States often attempt to regulate political speech in the form of deliberate lies related to ballot initiatives, referenda, candidates, or their political positions. Some courts focus on the various harms of electoral lies, while others focus more on the risks of bias and partisan abuse involved in such speech regulations; the cases are in disarray.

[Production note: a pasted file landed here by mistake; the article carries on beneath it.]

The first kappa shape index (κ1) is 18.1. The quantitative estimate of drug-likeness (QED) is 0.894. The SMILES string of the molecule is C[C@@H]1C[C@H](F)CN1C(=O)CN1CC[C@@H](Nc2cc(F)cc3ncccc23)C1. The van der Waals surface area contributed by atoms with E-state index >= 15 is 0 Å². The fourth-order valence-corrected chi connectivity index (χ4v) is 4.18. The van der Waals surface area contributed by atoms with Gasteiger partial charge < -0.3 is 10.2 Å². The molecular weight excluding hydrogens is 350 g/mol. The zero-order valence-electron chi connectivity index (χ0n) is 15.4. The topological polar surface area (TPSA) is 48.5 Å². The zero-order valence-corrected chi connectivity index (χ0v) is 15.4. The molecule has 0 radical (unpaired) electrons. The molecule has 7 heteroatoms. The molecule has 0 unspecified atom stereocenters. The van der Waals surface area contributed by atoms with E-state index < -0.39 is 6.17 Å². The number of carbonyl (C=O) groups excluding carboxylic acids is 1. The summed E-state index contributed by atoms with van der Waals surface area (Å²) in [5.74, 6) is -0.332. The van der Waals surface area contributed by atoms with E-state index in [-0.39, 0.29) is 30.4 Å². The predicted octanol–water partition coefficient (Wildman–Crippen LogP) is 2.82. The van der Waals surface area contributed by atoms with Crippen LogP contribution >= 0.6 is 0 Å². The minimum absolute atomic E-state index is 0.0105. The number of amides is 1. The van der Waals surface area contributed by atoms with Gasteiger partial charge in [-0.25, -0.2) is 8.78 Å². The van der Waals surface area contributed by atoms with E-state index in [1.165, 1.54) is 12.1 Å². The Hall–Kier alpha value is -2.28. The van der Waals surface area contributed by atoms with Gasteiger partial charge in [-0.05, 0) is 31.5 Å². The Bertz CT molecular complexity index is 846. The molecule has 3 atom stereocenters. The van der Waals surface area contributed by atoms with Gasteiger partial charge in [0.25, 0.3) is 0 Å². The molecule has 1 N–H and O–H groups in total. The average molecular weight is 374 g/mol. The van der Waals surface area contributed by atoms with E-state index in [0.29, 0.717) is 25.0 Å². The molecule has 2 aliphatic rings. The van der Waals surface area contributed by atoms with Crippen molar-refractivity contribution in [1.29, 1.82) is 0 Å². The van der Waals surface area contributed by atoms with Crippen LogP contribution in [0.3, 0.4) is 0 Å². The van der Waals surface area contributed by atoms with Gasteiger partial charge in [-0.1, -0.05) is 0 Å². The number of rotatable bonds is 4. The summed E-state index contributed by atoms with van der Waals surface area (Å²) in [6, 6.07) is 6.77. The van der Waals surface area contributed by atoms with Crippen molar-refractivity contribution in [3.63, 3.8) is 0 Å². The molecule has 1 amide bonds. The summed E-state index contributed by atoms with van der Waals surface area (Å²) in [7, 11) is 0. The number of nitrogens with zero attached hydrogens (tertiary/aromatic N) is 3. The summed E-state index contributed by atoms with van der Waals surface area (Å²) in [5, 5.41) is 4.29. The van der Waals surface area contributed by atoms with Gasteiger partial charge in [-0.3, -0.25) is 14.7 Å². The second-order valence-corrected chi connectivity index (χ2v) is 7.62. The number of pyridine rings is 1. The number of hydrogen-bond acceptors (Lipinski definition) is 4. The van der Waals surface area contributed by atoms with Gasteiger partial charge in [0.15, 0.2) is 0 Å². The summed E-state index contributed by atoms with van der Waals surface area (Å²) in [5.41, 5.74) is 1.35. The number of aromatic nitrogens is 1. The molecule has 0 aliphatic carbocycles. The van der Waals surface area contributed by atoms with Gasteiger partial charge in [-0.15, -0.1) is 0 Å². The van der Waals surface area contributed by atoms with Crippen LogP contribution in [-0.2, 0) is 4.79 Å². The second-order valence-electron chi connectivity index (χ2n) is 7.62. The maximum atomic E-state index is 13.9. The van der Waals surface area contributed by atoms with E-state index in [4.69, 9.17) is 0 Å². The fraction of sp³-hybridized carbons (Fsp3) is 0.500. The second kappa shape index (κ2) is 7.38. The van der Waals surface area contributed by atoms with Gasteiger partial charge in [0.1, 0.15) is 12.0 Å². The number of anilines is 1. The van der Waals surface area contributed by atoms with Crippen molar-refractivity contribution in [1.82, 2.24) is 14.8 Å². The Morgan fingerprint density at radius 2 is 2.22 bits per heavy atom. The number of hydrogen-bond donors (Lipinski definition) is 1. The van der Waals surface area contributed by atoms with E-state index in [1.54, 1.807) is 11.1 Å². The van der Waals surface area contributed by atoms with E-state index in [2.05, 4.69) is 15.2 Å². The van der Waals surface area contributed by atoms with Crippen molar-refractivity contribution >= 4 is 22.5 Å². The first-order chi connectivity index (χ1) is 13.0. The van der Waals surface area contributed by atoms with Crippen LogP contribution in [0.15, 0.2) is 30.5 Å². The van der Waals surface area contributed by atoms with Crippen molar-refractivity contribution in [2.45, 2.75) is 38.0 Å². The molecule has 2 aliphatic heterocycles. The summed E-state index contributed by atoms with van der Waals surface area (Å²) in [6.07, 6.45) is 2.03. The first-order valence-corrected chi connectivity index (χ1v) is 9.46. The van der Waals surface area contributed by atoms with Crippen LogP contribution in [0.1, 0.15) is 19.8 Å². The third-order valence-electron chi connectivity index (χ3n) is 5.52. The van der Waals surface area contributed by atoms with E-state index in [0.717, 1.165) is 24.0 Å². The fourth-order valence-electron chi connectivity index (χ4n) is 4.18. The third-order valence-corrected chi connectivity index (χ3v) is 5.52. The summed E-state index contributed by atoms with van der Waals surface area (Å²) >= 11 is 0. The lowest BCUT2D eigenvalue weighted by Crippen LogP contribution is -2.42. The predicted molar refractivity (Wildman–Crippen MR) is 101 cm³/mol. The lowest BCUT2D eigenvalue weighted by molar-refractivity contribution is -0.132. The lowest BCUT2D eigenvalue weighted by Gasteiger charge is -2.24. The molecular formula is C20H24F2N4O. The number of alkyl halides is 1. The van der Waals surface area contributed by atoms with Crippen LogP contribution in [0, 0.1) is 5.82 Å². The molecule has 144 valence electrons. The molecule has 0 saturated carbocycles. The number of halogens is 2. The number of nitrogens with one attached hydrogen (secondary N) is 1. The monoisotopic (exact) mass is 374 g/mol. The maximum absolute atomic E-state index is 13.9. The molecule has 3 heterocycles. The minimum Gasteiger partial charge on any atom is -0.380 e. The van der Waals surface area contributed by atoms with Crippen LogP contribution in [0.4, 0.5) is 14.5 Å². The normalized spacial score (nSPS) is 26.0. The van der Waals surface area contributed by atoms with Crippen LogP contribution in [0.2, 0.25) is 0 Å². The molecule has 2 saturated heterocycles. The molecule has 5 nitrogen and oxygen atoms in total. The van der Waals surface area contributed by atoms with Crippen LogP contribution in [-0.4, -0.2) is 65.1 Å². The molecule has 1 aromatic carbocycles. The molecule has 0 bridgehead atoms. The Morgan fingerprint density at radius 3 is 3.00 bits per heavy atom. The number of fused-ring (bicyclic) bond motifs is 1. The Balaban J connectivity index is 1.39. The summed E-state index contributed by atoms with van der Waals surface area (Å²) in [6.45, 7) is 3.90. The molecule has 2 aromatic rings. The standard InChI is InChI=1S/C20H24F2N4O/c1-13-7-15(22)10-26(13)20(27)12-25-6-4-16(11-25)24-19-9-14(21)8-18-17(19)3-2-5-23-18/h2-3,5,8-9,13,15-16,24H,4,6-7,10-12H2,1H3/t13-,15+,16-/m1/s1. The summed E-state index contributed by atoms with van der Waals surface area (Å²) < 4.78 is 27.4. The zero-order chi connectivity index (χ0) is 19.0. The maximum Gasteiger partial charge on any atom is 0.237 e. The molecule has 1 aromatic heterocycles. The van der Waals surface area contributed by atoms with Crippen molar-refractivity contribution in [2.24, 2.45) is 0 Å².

This Article argues, however, that the most important problem underlying this case confusion is inherent in the widely utilized constitutional standard of strict scrutiny. Strict scrutiny typically requires a compelling governmental interest, ―narrow tailoring,‖ and some causal relation between the regulation and the compelling interest. The crucial point, though, is that, as this Article documents, each of these elements lends itself to a surprising degree of arbitrariness, judicial subjectivity, uncontrollable complexity, and sheer impracticality. The Article works through these problems, both in the context of electoral lies and much more broadly, and considers two significant possible reforms of standard versions of the judicial strict scrutiny test.